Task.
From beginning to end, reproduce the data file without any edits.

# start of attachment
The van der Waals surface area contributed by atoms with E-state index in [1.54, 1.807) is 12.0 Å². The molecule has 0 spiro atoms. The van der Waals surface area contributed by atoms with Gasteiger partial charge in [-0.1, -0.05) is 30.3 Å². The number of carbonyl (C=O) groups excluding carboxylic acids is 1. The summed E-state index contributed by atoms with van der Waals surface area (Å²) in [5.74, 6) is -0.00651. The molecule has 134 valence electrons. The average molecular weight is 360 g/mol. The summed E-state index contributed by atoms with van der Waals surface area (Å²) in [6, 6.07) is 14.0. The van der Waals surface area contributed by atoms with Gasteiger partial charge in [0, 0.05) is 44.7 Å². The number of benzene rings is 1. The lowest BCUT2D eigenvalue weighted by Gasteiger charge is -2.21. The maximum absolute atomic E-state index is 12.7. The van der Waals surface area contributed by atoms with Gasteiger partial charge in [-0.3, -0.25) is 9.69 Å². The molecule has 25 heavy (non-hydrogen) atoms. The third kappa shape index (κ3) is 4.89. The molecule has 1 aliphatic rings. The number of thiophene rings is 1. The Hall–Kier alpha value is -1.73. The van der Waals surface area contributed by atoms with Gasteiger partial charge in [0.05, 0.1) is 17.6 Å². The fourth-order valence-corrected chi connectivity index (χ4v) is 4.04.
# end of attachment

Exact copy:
The van der Waals surface area contributed by atoms with E-state index in [1.54, 1.807) is 12.0 Å². The molecule has 0 spiro atoms. The van der Waals surface area contributed by atoms with Gasteiger partial charge in [-0.1, -0.05) is 30.3 Å². The number of carbonyl (C=O) groups excluding carboxylic acids is 1. The summed E-state index contributed by atoms with van der Waals surface area (Å²) in [5.74, 6) is -0.00651. The molecule has 134 valence electrons. The average molecular weight is 360 g/mol. The summed E-state index contributed by atoms with van der Waals surface area (Å²) in [6, 6.07) is 14.0. The van der Waals surface area contributed by atoms with Gasteiger partial charge in [0, 0.05) is 44.7 Å². The number of benzene rings is 1. The lowest BCUT2D eigenvalue weighted by Gasteiger charge is -2.21. The maximum absolute atomic E-state index is 12.7. The van der Waals surface area contributed by atoms with Gasteiger partial charge in [-0.3, -0.25) is 9.69 Å². The molecule has 25 heavy (non-hydrogen) atoms. The third kappa shape index (κ3) is 4.89. The molecule has 1 aliphatic rings. The number of thiophene rings is 1. The Hall–Kier alpha value is -1.73. The van der Waals surface area contributed by atoms with Gasteiger partial charge in [0.05, 0.1) is 17.6 Å². The fourth-order valence-corrected chi connectivity index (χ4v) is 4.04.